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The Equinunk Historical Society began with a series of organizational meetings starting in March 1981, with the stated purpose of bringing together those people interested in the history of Equinunk, Stockport, Dillontown, Lordville, and surrounding areas of Northern Wayne County, and to discover and collect any material which may help to establish or illustrate the history of the area and provide for the preservation of such material and for its accessibility as far as may be feasible, to all who wish to study or examine it.

Specifically, the society promotes the Joel Hill Water-Powered Sawmill and the Thomas Cleveland Machinery Museum.

  • The Thomas Cleveland Machinery Museum opened in June of 2018. It is an addition to complement the Joel Hill Water-Powered Sawmill.

  • The building houses at least 22 vintage woodworking machines donated by a retired teacher, Thomas Cleveland. With a grant and donations, the machinery was moved to the facility, and work commenced on getting the machines up and running, capably accomplished by the “Brotherhood of the Mill” volunteers over the next several years.

  • The Mill and the Museum operate tours by reservation during the summer months. To make a reservation, call the Society at 570-224-6722 or email


  • The Hill Sawmill was built by William Holbert and J. D. Branning just after the Civil War, one of many they owned in the area. Joel Hill purchased the Mill from the Holbert heirs in 1898, along with 1500 acres of timberlands and the 205 acre body of water known as Duck Harbor. The Mill remained in operation until 1974.

  • The sawmill was entirely powered by water. In the winter, loggers gathered timber and piled it on the hill across the road from the pond. In the spring, employees would pull the stop blocks out and the logs would roll down the hill into the pond. They were cleaned off and dragged into the mill with grabs attached to a huge rope.

  • Employees would raise the wooden gate in the sawmill dam and let water into the 28-inch pipe, or penstock, leading into the turbine. The turbine rotates the power take off shaft, which runs the entire mill. Originally, a water wheel was used, but it was washed away in the Pumpkin Flood of 1903. Through a series of belts and pulleys, the 54-inch saw blade is turned at 850 RPM.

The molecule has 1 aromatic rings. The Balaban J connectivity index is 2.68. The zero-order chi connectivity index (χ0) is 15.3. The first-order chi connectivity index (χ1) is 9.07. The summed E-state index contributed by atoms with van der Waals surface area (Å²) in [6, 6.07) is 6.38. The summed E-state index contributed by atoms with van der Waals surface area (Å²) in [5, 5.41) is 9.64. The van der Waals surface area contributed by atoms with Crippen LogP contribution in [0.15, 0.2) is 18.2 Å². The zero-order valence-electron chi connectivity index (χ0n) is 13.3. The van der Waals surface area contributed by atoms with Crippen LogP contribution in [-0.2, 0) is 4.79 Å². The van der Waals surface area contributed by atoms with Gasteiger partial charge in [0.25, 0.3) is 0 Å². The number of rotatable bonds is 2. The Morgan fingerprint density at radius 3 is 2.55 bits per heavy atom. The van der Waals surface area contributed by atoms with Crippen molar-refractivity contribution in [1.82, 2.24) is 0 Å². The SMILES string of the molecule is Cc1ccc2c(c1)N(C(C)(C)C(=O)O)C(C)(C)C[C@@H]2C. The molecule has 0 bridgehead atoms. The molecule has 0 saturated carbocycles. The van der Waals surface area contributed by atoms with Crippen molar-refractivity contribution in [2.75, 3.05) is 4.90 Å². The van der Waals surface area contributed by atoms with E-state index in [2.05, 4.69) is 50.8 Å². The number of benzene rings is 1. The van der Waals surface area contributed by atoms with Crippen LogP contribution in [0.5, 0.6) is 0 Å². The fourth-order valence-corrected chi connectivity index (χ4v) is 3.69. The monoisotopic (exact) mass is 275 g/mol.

• The mill is open five times a year and there is much more to learn and see.


The Calder House Museum.

  • If one stands at the crossroads of Pennsylvania Route 191 and Pine Mill Road in Equinunk and then turns to face an old gray and white house, (now white with a green roof) he will be looking at the headquarters of the Equinunk Historical Society. This same house was once the farmhouse of H.N. Farley's Equinunk Manor Dairy Farm, as well as the Earl and Ethel Lord boardinghouse. When they purchased the place in 1915, they knew it to be over 100 years old, but no documents exist to absolutely prove this. Ann Preston Vail has a very early parchment map showing two structures, once of which may well be this house. The map, handed down in the papers of Samuel Preston, who was a land agent and manager for Henry Drinker of Philadelphia, and also the great-great-great-grandfather of Ms. Vail, is known to be authentic. Henry Drinker was a large holder of lands in NE Pa. This land was originally surveyed as of December 8, 1773 for the Proprietors, or the William Penn family, as Equinunk Manor, amounting to 2222 acres. Preston acquired the land from Penn's heirs in 1812. It then passed to his sons, Paul and Warner, in 1831. They then sold it in 1833, recorded in 1834, to Alexander Calder and Israel Chapman. This was the last sale of the entire tract. These two divided it the same year, Calder retaining land on both sides of the creek in Equinunk, and Chapman taking the land up-creek.

  • H.N. Farley bought the Calder lands and buildings from the estate of Joseph Calder in 1879. The next sale was to the Lords in 1915. They sold it to Martin Perrone in 1949, when it was converted into a barbershop and beauty parlor. In 1969 Scott and Donna Eldred bought the house, to be followed by Christine and Ross Hessberger in 1971. The Equinunk Historical Society bought the house in 1983.

  • The original part of the house exhibits the Greek Classic Revival style of architecture, although the old clapboard siding is hidden under asbestos shingles put on by Martin Perrone. (They were removed and the wood siding was newly painted in July 2003.)

  • There is much more information on the house contained in books and papers available at the Museum. Plan a trip to see us soon and watch the papers for programs during the summer and fall.

Despite its small size, the area has two long-running summer camps: Camp Equinunk, which was founded in 1920, and Camp Blue Ridge, which was founded in 1923.

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